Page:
Good faith negotiation in the framework of business restructuring

We are well aware of the duty of negotiating in good faith imposed on the entrepreneur during a business restructuring procedure in Spain. However, we are less conscious that this same good faith in the negotiation is also required to the representatives of the workers.

The recent September 18th, 2018 ruling of the Supreme Court, Judgment no. 843, dictates jurisprudence on this matter and allows us to draw interesting conclusions on this issue.

Specifically, the Supreme Court clarifies that, although the representation of the workers does not allege certain claims during the consultation period, and that it ends without an agreement, the workers do not lose the power to wield them in the judicial challenge of the measure. Thus, for example, would occur with a fundamental issue such as the existence of a labour group of companies.

The aforementioned has important consequences since, if there is a labour group of companies, there will be a solidary sentence for the companies of the group once the nullity of the business measure has been declared. If there is not, on the contrary, the sentence will only affect the employing company of the affected workers.

The most pertinent question is that of good faith in the negotiation by the representation of the workers.

In particular, and in the judgment in question, it appears that the complainant union did not raise any objection about the labour group of companies in the negotiation phase of the consultation period. Moreover, it appeared that the complainant union had peacefully accepted that the only real employer was the employing company, without bringing up the rest of the companies that were subsequently sued. The question is whether this constitutes a procedural obstacle, which prevents this question from being raised in the application. If so, then this procedure would be invoked by the co-defendants.

As we have mentioned, it seems that the facts are as described. However, the complainant union was able to demonstrate, through the minutes of the consultation period, that it acted in good faith. This is because it put on the negotiation table the existence of certain links between the companies of the group and asked the company for information on all of these accounts.

The Spanish Law is clear on this point: during the consultation period, the parties must negotiate in good faith with a goal of reaching an agreement.

For the Supreme Court, the content of the demand for collective dismissal or temporary suspension of contracts is not conditioned to the issues that would have arisen during the negotiation period. In the same way, the obligation to negotiate in good faith during the negotiation is equally applicable to both parties, within their respective obligations. The Supreme Court says that it is likewise impossible to translate to workers’ representatives the jurisprudential criteria on the scope of the good faith duty required of the company because the Law has only been in charge of regulating, in detail, the company’s rules of action.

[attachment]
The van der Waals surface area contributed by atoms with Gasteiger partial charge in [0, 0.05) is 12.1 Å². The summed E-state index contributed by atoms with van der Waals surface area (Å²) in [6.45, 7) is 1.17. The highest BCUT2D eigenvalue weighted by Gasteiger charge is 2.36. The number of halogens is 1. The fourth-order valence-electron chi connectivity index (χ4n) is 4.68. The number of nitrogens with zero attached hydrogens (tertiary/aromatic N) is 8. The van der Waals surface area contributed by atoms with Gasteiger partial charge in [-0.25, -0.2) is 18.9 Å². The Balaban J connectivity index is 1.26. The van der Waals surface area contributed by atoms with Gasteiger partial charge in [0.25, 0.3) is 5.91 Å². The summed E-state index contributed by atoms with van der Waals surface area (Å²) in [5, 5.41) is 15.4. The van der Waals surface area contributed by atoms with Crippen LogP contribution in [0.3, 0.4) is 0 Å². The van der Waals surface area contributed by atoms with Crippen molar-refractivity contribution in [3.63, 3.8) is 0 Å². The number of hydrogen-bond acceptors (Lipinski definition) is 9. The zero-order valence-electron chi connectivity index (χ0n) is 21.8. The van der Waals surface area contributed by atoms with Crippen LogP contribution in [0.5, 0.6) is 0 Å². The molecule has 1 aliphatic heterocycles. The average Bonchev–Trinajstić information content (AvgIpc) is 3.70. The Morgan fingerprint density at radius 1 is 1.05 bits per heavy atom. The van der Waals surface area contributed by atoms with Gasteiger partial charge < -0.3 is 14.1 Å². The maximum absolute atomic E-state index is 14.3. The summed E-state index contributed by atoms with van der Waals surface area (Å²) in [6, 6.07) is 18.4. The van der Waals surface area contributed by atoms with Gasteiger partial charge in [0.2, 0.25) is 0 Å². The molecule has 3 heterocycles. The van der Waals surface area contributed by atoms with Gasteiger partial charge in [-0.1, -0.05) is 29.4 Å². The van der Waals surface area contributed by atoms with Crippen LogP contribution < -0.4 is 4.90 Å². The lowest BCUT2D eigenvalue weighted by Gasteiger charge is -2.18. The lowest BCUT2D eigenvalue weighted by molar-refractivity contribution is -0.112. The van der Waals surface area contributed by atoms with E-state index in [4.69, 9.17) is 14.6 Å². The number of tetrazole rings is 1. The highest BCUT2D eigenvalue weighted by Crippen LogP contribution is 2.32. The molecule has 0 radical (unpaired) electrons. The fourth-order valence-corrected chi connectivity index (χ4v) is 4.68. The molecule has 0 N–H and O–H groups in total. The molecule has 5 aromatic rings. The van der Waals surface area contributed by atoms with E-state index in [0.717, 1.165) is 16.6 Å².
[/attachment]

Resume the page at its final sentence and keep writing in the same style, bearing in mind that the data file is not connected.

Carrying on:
To understand the consequences of such action, a question of special relevance is required.

The Supreme Court begins by stating that it is possible that the actions of the workers’ representatives during the consultation period could effectively constitute a breach of the duty of good faith. This applies if they were to maliciously hide the elements they had about the existence of a labour group of companies and if they did not mention their possible links with other companies. Moreover, the workers’ actions could constitute a breach if they did not claim any type of information or documentation about other companies with which they may have had a relationship, thus invoking this circumstance by surprise in the judicial process.

Nothing prevents the claim from acknowledging the existence of a labour group of companies when the workers’ representatives know for the first time about the possibility of a group by analysing in greater detail the information and documentation gathered during the consultation period.

Generic rules do not apply to the valuation of the good or bad faith in the negotiation because the elements of each concrete case must be considered.

In accordance with this doctrine, the scope of the good faith negotiation in corporate restructuring does not go so far as to impose on workers’ representatives the accusation of the possible existence of a labour group during the consultation period.

As a final reflection, it can be concluded that fine and complex rules of negotiation are applied to both parties; rules are much more burdensome for the company than for the workers’ representatives. The degree of judicial control is much less restrictive towards the workers’ representatives than towards the company. Due to the omission of documentation, information or to the singular negotiation itself (not mentioning in the negotiation the other companies of the group), this would consequently lead to the automatic nullity of the business restructuring measure.

For additional information regarding business restructuring in Spain,

Please note that this article is not intended to provide legal advice.

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